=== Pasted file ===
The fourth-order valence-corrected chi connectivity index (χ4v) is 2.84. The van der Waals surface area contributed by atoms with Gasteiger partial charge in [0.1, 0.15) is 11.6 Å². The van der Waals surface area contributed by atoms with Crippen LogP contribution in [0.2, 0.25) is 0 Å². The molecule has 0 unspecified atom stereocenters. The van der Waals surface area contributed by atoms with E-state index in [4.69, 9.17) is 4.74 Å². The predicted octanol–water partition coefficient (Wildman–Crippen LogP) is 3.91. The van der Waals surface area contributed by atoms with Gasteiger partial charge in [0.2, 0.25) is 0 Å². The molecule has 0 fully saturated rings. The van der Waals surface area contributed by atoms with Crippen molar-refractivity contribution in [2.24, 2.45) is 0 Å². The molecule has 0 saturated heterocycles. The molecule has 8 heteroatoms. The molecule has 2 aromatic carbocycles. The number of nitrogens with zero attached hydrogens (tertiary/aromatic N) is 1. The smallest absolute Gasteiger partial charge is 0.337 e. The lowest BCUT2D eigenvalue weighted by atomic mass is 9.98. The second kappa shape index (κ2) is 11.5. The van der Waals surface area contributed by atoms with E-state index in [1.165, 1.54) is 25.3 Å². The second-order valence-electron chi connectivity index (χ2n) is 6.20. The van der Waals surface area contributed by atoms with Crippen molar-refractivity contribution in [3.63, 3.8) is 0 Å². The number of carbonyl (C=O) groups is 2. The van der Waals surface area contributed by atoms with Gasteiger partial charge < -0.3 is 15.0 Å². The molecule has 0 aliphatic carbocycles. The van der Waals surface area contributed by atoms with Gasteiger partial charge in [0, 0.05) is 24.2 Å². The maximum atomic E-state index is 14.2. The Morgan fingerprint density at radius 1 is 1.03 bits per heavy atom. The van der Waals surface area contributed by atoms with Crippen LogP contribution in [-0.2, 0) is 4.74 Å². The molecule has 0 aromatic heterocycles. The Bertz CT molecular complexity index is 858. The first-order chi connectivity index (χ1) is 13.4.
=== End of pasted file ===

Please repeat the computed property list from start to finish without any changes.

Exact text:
The fourth-order valence-corrected chi connectivity index (χ4v) is 2.84. The van der Waals surface area contributed by atoms with Gasteiger partial charge in [0.1, 0.15) is 11.6 Å². The van der Waals surface area contributed by atoms with Crippen LogP contribution in [0.2, 0.25) is 0 Å². The molecule has 0 unspecified atom stereocenters. The van der Waals surface area contributed by atoms with E-state index in [4.69, 9.17) is 4.74 Å². The predicted octanol–water partition coefficient (Wildman–Crippen LogP) is 3.91. The van der Waals surface area contributed by atoms with Gasteiger partial charge in [0.2, 0.25) is 0 Å². The molecule has 0 fully saturated rings. The van der Waals surface area contributed by atoms with Crippen molar-refractivity contribution in [2.24, 2.45) is 0 Å². The molecule has 0 saturated heterocycles. The molecule has 8 heteroatoms. The molecule has 2 aromatic carbocycles. The number of nitrogens with zero attached hydrogens (tertiary/aromatic N) is 1. The smallest absolute Gasteiger partial charge is 0.337 e. The lowest BCUT2D eigenvalue weighted by atomic mass is 9.98. The second kappa shape index (κ2) is 11.5. The van der Waals surface area contributed by atoms with E-state index in [1.165, 1.54) is 25.3 Å². The second-order valence-electron chi connectivity index (χ2n) is 6.20. The van der Waals surface area contributed by atoms with Crippen molar-refractivity contribution in [3.63, 3.8) is 0 Å². The number of carbonyl (C=O) groups is 2. The van der Waals surface area contributed by atoms with Gasteiger partial charge < -0.3 is 15.0 Å². The molecule has 0 aliphatic carbocycles. The van der Waals surface area contributed by atoms with Gasteiger partial charge in [0, 0.05) is 24.2 Å². The maximum atomic E-state index is 14.2. The Morgan fingerprint density at radius 1 is 1.03 bits per heavy atom. The van der Waals surface area contributed by atoms with Crippen LogP contribution in [-0.2, 0) is 4.74 Å². The molecule has 0 aromatic heterocycles. The Bertz CT molecular complexity index is 858. The first-order chi connectivity index (χ1) is 13.4.